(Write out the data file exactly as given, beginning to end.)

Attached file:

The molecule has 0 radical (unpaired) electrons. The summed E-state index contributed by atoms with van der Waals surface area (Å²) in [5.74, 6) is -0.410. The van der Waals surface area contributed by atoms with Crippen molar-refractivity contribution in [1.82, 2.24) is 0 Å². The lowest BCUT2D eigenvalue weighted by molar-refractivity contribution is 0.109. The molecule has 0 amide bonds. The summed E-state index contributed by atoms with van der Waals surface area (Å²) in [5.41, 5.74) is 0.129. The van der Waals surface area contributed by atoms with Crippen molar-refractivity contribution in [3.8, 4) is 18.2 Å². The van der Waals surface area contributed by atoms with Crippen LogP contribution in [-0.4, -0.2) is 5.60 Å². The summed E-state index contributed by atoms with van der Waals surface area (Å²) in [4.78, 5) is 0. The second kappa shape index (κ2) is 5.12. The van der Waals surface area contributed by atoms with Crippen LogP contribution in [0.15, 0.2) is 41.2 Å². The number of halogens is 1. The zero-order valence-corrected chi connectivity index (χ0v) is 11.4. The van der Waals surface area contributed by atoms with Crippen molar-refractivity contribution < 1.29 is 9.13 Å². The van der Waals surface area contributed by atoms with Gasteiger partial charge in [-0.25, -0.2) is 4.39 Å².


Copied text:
The molecule has 0 radical (unpaired) electrons. The summed E-state index contributed by atoms with van der Waals surface area (Å²) in [5.74, 6) is -0.410. The van der Waals surface area contributed by atoms with Crippen molar-refractivity contribution in [1.82, 2.24) is 0 Å². The lowest BCUT2D eigenvalue weighted by molar-refractivity contribution is 0.109. The molecule has 0 amide bonds. The summed E-state index contributed by atoms with van der Waals surface area (Å²) in [5.41, 5.74) is 0.129. The van der Waals surface area contributed by atoms with Crippen molar-refractivity contribution in [3.8, 4) is 18.2 Å². The van der Waals surface area contributed by atoms with Crippen LogP contribution in [-0.4, -0.2) is 5.60 Å². The summed E-state index contributed by atoms with van der Waals surface area (Å²) in [4.78, 5) is 0. The second kappa shape index (κ2) is 5.12. The van der Waals surface area contributed by atoms with Crippen LogP contribution in [0.15, 0.2) is 41.2 Å². The number of halogens is 1. The zero-order valence-corrected chi connectivity index (χ0v) is 11.4. The van der Waals surface area contributed by atoms with Crippen molar-refractivity contribution < 1.29 is 9.13 Å². The van der Waals surface area contributed by atoms with Gasteiger partial charge in [-0.25, -0.2) is 4.39 Å².